Postgres Plus Advanced Server supports the development and execution of PostgreSQL and Oracle applications. There are a number of system behaviors that can be altered to act in a more PostgreSQL or in a more Oracle compliant manner. These are controlled by configuration parameters that can be found in the postgresql.conf file in the database cluster data directory. Changing the parameters in the postgresql.conf file changes the behavior over all databases in the cluster. More fine-grained adjustment of these parameters can be done by database, by user or group, or by session. These parameters are the following:
● edb_redwood_date – Controls whether or not a time component is stored in DATE columns. For Oracle compatible behavior, set edb_redwood_date to TRUE.
● edb_redwood_strings – Equates NULL to an empty string for purposes of string concatenation operations. For Oracle compatible behavior, set edb_redwood_strings to TRUE.
● edb_stmt_level_tx – Isolates automatic rollback of an aborted SQL command to statement level rollback only – the entire, current transaction is not automatically rolled back as is the case for default PostgreSQL behavior. For Oracle compatible behavior, set edb_stmt_level_tx to TRUE; however, use only when absolutely necessary. See Section 1.3.3.
● oracle_home – Point Postgres Plus Advanced Server to the correct Oracle installation directory. See Section 1.3.4.
When DATE appears as the data type of a column in the commands, it is translated to TIMESTAMP(0) at the time the table definition is stored in the data base if the configuration parameter edb_redwood_date is set to TRUE. Thus, a time component will also be stored in the column along with the date. This is consistent with Oracle’s DATE data type.
If edb_redwood_date is set to FALSE the column’s data type in a CREATE TABLE or ALTER TABLE command remains as a native PostgreSQL DATE data type and is stored as such in the database. The PostgreSQL DATE data type stores only the date without a time component in the column.
Regardless of the setting of edb_redwood_date, when DATE appears as a data type in any other context such as the data type of a variable in an SPL declaration section, or the data type of a formal parameter in an SPL procedure or SPL function, or the return type of an SPL function, it is always internally translated to a TIMESTAMP(0) and thus, can handle a time component if present.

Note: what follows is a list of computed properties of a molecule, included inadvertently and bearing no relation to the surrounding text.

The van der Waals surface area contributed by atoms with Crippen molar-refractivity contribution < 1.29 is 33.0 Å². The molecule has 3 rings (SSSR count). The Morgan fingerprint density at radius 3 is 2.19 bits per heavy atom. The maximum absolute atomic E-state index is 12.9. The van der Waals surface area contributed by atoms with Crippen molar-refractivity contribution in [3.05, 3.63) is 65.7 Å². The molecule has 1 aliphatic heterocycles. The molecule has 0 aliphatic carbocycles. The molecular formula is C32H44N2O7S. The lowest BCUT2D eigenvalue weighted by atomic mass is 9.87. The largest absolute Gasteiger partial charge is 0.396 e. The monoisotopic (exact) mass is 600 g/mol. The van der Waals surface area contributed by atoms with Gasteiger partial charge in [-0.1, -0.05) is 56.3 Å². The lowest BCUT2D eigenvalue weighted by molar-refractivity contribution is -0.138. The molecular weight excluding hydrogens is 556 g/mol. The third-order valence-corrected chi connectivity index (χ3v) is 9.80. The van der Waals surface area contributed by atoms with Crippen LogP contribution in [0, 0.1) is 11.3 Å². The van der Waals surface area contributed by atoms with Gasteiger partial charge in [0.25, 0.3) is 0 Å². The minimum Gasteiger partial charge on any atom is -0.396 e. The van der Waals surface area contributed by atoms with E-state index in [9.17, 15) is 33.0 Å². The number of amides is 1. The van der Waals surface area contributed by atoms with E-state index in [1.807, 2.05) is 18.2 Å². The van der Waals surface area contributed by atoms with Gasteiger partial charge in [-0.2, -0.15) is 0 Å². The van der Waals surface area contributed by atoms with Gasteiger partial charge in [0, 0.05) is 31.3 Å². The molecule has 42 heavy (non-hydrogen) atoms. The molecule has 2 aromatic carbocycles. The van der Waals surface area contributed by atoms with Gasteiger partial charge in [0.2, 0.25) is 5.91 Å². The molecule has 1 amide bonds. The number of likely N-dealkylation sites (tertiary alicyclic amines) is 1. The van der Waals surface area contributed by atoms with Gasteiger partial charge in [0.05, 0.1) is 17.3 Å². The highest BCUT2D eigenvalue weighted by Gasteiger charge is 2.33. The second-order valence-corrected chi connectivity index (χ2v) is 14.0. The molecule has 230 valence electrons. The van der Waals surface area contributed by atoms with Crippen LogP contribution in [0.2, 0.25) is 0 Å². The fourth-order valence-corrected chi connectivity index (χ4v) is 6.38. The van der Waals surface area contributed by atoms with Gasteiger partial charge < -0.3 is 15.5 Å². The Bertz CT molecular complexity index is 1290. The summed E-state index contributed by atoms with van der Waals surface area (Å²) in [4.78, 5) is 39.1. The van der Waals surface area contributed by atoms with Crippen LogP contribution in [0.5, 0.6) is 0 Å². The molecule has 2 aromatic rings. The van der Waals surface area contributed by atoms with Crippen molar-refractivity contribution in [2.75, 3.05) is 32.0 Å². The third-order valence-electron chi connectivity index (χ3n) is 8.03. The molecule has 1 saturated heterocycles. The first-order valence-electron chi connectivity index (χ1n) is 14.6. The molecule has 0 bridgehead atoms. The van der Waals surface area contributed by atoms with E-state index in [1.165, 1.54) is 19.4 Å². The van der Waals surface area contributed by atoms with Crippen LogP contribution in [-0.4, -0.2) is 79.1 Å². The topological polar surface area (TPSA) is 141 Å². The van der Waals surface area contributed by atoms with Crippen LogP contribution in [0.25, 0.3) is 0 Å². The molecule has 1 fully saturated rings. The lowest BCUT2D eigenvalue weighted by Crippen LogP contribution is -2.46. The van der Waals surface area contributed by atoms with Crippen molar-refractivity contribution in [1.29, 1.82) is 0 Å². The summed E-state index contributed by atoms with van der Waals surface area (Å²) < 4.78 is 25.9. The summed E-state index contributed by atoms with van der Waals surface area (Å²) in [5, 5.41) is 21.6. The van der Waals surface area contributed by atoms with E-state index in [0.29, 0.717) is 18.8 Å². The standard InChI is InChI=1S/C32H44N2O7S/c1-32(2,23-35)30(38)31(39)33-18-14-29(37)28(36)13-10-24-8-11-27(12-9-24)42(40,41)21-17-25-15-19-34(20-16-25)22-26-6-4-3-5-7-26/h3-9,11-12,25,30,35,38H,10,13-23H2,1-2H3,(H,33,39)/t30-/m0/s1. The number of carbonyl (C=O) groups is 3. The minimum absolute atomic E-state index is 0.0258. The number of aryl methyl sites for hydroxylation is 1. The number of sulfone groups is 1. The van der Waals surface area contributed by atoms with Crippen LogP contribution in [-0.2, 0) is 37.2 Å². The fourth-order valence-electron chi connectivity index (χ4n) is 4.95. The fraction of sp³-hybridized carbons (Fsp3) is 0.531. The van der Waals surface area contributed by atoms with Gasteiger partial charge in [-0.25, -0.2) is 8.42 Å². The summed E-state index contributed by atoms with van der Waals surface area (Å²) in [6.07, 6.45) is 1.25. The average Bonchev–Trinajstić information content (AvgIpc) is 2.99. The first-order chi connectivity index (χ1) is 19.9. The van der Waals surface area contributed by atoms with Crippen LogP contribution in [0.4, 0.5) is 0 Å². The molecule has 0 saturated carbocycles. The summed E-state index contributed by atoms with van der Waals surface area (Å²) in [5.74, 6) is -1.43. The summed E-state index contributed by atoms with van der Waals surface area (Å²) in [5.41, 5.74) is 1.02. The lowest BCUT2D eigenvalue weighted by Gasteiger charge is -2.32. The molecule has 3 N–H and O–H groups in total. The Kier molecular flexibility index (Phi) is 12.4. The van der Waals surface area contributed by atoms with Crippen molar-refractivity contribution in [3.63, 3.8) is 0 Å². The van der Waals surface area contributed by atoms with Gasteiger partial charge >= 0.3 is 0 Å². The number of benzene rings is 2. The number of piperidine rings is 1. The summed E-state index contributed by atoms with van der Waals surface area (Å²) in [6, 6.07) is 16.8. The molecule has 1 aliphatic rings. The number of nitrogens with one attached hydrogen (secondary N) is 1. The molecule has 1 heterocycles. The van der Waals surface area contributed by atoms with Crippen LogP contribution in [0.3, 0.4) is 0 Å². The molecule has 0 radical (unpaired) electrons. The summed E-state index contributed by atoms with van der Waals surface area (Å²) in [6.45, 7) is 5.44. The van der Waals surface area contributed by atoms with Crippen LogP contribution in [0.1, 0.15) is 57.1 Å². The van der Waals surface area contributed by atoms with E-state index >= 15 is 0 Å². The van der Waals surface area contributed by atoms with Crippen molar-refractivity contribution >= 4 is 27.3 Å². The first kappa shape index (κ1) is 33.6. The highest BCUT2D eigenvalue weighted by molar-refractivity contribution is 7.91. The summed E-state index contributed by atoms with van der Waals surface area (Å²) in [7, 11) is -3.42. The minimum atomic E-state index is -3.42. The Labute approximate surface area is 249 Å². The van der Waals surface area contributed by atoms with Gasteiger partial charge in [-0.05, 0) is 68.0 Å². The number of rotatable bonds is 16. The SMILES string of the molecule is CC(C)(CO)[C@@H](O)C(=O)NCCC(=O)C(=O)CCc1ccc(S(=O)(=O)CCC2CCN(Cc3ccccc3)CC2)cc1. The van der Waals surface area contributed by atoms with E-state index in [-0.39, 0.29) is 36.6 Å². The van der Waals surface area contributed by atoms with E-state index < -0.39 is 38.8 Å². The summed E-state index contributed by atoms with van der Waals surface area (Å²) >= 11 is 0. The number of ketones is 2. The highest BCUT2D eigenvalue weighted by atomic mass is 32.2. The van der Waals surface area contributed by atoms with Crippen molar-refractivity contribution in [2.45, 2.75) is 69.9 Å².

See Section 3.2.4 for more information on date/time data types.
In Oracle, when a string is concatenated with a null variable or null column, the result is the original string; however, in PostgreSQL concatenation of a string with a null variable or null column gives a null result. If the edb_redwood_strings parameter is set to TRUE, the aforementioned concatenation operation results in the original string as done by Oracle. If edb_redwood_strings is set to FALSE, the native PostgreSQL behavior is maintained.
The following example illustrates the difference.
The sample application introduced in the next chapter contains a table of employees. This table has a column named comm that is null for most employees. The following query is run with edb_redwood_string set to FALSE. The concatenation of a null column with non-empty strings produces a final result of null, so only employees that have a commission appear in the query result. The output line for all other employees is null.
SET edb_redwood_strings TO off; SELECT RPAD(ename,10) || ' ' || TO_CHAR(sal,'99,999.99') || ' ' || TO_CHAR(comm,'99,999.99') "EMPLOYEE COMPENSATION" FROM emp; EMPLOYEE COMPENSATION ---------------------------------- ALLEN 1,600.00 300.00 WARD 1,250.00 500.00 MARTIN 1,250.00 1,400.00 TURNER 1,500.00 .00 (14 rows)
The following is the same query executed when edb_redwood_strings is set to TRUE. Here, the value of a null column is treated as an empty string. The concatenation of an empty string with a non-empty string produces the non-empty string. This result is consistent with the results produced by Oracle for the same query.